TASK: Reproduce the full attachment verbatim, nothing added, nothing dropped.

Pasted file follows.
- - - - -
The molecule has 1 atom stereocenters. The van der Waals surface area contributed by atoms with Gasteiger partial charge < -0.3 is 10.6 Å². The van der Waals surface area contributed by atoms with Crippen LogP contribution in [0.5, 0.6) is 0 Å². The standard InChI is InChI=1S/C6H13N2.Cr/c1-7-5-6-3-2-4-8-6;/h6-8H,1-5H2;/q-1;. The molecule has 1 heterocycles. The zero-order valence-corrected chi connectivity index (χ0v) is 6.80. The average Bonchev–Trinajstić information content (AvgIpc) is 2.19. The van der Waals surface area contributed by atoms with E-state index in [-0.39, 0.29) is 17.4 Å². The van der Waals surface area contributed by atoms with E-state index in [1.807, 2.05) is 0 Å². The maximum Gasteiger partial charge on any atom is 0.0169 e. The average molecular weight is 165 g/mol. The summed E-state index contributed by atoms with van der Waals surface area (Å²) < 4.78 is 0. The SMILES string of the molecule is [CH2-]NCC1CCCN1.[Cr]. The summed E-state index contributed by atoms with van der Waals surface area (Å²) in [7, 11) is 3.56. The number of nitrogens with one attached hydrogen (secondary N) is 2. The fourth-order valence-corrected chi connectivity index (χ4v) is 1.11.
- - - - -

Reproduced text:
The molecule has 1 atom stereocenters. The van der Waals surface area contributed by atoms with Gasteiger partial charge < -0.3 is 10.6 Å². The van der Waals surface area contributed by atoms with Crippen LogP contribution in [0.5, 0.6) is 0 Å². The standard InChI is InChI=1S/C6H13N2.Cr/c1-7-5-6-3-2-4-8-6;/h6-8H,1-5H2;/q-1;. The molecule has 1 heterocycles. The zero-order valence-corrected chi connectivity index (χ0v) is 6.80. The average Bonchev–Trinajstić information content (AvgIpc) is 2.19. The van der Waals surface area contributed by atoms with E-state index in [-0.39, 0.29) is 17.4 Å². The van der Waals surface area contributed by atoms with E-state index in [1.807, 2.05) is 0 Å². The maximum Gasteiger partial charge on any atom is 0.0169 e. The average molecular weight is 165 g/mol. The summed E-state index contributed by atoms with van der Waals surface area (Å²) < 4.78 is 0. The SMILES string of the molecule is [CH2-]NCC1CCCN1.[Cr]. The summed E-state index contributed by atoms with van der Waals surface area (Å²) in [7, 11) is 3.56. The number of nitrogens with one attached hydrogen (secondary N) is 2. The fourth-order valence-corrected chi connectivity index (χ4v) is 1.11.